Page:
New police training draws from science of deadly force

December 1, 2016
Deadly-force researcher Lois James developed training scenarios drawn from her analysis of data on encounters where both police and suspects used deadly force. Credit: Cori Medeiros, WSU Spokane

A portable use-of-force simulator aimed at launching a new era in police training is being rolled out by Washington State University.

Called the Counter Bias Training Simulation, or CBTsim, it is the only simulation technology to use interactive video scenarios derived from extensive research of actual police-involved shootings over 30 years in the U.S.

Developed by researchers at WSU's Simulated Hazardous Operational Tasks Laboratory in Spokane, the device is being offered as a science-driven training tool at a time when shootings involving police are under intense public scrutiny.

"Whether officers are too quick to shoot or hesitant to shoot in fear of reprisal, the level of threat is the only thing that should influence decisions to shoot," said assistant professor Lois James, who created 60 interactive scenarios drawn from her analysis of data on encounters where both police and suspects used deadly force.

CBTsim projects full-size, high-definition video scenarios where officers must make rapid decisions in tense situations. Instead of pressing "shoot/don't shoot" buttons, participants are armed with a Glock pistol equipped with a laser sensor. All the while, the simulator precisely tracks when the weapon is fired and where the laser strikes.

"We've been able to recreate critical situations that officers face on the street using evidence-based variables," said James. "If training scenarios aren't realistic, then officers aren't getting the information they need to make life-or-death decisions."

Simulation participants confront a host of variables ranging from day vs. night, a ghetto vs. upscale neighborhood, friendly vs. angry suspects, the suspect's hand position and weapon type and how he or she is dressed.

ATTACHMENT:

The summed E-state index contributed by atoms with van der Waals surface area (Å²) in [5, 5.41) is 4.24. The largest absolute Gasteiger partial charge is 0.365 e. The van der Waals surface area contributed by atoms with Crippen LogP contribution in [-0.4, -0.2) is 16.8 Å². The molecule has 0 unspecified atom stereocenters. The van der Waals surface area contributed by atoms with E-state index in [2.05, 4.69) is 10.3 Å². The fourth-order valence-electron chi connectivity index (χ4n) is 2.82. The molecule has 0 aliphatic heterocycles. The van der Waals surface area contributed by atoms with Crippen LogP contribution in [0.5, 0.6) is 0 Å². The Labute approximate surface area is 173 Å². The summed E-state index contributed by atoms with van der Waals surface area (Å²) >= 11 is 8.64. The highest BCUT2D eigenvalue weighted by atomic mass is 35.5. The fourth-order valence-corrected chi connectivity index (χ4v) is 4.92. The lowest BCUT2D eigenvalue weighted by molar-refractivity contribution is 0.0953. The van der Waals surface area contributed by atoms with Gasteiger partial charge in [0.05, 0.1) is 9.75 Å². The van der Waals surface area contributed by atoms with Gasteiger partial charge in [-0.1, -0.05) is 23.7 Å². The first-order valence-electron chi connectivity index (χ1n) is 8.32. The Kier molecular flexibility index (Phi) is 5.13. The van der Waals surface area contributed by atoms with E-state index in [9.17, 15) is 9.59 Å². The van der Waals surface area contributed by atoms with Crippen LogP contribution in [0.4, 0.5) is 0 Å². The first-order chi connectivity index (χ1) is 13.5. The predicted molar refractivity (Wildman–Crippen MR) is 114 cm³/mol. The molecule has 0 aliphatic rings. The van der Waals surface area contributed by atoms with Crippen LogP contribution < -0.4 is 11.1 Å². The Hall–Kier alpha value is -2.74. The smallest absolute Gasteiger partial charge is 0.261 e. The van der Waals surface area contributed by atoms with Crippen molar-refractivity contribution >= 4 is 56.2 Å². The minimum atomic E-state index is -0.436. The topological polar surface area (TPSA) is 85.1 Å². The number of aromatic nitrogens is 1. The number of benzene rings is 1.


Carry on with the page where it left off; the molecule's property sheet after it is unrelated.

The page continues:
Pullman, Wash. Police Chief Gary Jenkins fires a modified Glock pistol during a CBTsim demonstration. Credit: Cori Medeiros, WSU Spokane

The suspects, played by professional actors, represent many types of people - men and women, young and old, white, black and Hispanic, middle class and homeless. Not all are armed. Sometimes it's not clear.

"Is that a gun or a wallet that the suspect is reaching for in a back pocket? The positioning of his or her hands can tell a lot," said James.

"It's the cues—not the race, gender, age or socio-economic status that matter. By exposing officers to reality-based training, we can counter-condition any bias-driven responses," she said.

A debriefing occurs immediately following each video scenario, when a police trainer moderates questions and answers and solicits feedback from the trainee and other officers in the room. This allows officers to reflect on their motivations to shoot or delay shooting, said James, and any biases that may have surfaced can be reviewed in a practical, non-judgmental way.

The portable training is also unique in that it is both available and affordable to around the country, said James.

"Smaller police departments typically don't have access to use-of-force simulators, so we take our CBTsim to them," she said.

Astoria, Ore., is the first police department to sign up for CBT training, scheduled for Dec. 6-7. Calling it "practical, academic and performance-based," police chief Brad Johnston said the information will help his officers be aware of the impact that biases have on their judgment and reactions while improving their performance at the same time.

James developed the CBTsim with support from WSU's College of Nursing and a grant from the university's Office of Commercialization, which helps get researchers' innovations out of the lab and into the marketplace.

Explore further: WSU 'deadly force' lab finds racial disparities in shootings

Related Stories

WSU 'deadly force' lab finds racial disparities in shootings

September 2, 2014

Participants in an innovative Washington State University study of deadly force were more likely to feel threatened in scenarios involving black people. But when it came time to shoot, participants were biased in favor of ...

Recommended for you

New paper answers causation conundrum

November 17, 2017

In a new paper published in a special issue of the Philosophical Transactions of the Royal Society A, SFI Professor Jessica Flack offers a practical answer to one of the most significant, and most confused questions in evolutionary ...

Chance discovery of forgotten 1960s 'preprint' experiment

November 16, 2017

For years, scientists have complained that it can take months or even years for a scientific discovery to be published, because of the slowness of peer review. To cut through this problem, researchers in physics and mathematics ...

0 comments

Please sign in to add a comment. Registration is free, and takes less than a minute. Read more

Click here to reset your password.
Sign in to get notified via email when new comments are made.